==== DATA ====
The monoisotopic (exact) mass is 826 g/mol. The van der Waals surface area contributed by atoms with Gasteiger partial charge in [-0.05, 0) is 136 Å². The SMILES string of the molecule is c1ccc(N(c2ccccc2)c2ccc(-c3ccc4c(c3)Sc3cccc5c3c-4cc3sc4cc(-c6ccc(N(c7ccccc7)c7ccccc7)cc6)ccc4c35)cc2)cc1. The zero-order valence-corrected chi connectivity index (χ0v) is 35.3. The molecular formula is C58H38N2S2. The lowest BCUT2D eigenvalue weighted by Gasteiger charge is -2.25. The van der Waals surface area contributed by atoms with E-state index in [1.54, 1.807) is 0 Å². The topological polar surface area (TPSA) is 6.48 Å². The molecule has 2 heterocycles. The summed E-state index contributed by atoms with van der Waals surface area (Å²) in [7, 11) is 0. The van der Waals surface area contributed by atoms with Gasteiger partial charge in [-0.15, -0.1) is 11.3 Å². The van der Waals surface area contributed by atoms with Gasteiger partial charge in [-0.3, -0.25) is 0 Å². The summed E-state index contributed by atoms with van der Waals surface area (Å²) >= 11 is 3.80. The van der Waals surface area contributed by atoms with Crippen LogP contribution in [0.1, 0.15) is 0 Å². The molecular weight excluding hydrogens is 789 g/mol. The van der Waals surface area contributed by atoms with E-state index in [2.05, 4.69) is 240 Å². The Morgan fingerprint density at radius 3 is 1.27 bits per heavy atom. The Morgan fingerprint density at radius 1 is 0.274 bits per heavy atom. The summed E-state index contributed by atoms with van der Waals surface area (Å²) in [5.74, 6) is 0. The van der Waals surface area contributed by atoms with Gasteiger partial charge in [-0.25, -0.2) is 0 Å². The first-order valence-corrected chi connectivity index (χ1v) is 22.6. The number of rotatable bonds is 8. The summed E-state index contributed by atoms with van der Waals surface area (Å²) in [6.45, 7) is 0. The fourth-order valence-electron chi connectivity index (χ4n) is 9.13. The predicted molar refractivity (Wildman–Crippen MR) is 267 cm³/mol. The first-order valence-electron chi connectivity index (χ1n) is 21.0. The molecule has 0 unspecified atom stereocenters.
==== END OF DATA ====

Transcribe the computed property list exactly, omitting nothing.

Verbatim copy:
The monoisotopic (exact) mass is 826 g/mol. The van der Waals surface area contributed by atoms with Gasteiger partial charge in [-0.05, 0) is 136 Å². The SMILES string of the molecule is c1ccc(N(c2ccccc2)c2ccc(-c3ccc4c(c3)Sc3cccc5c3c-4cc3sc4cc(-c6ccc(N(c7ccccc7)c7ccccc7)cc6)ccc4c35)cc2)cc1. The zero-order valence-corrected chi connectivity index (χ0v) is 35.3. The molecular formula is C58H38N2S2. The lowest BCUT2D eigenvalue weighted by Gasteiger charge is -2.25. The van der Waals surface area contributed by atoms with E-state index in [1.54, 1.807) is 0 Å². The topological polar surface area (TPSA) is 6.48 Å². The molecule has 2 heterocycles. The summed E-state index contributed by atoms with van der Waals surface area (Å²) in [7, 11) is 0. The van der Waals surface area contributed by atoms with Gasteiger partial charge in [-0.15, -0.1) is 11.3 Å². The van der Waals surface area contributed by atoms with Gasteiger partial charge in [-0.3, -0.25) is 0 Å². The summed E-state index contributed by atoms with van der Waals surface area (Å²) >= 11 is 3.80. The van der Waals surface area contributed by atoms with Crippen LogP contribution in [0.1, 0.15) is 0 Å². The molecular weight excluding hydrogens is 789 g/mol. The van der Waals surface area contributed by atoms with E-state index in [2.05, 4.69) is 240 Å². The Morgan fingerprint density at radius 3 is 1.27 bits per heavy atom. The Morgan fingerprint density at radius 1 is 0.274 bits per heavy atom. The summed E-state index contributed by atoms with van der Waals surface area (Å²) in [5.74, 6) is 0. The van der Waals surface area contributed by atoms with Gasteiger partial charge in [-0.25, -0.2) is 0 Å². The first-order valence-corrected chi connectivity index (χ1v) is 22.6. The number of rotatable bonds is 8. The summed E-state index contributed by atoms with van der Waals surface area (Å²) in [6.45, 7) is 0. The fourth-order valence-electron chi connectivity index (χ4n) is 9.13. The predicted molar refractivity (Wildman–Crippen MR) is 267 cm³/mol. The first-order valence-electron chi connectivity index (χ1n) is 21.0. The molecule has 0 unspecified atom stereocenters.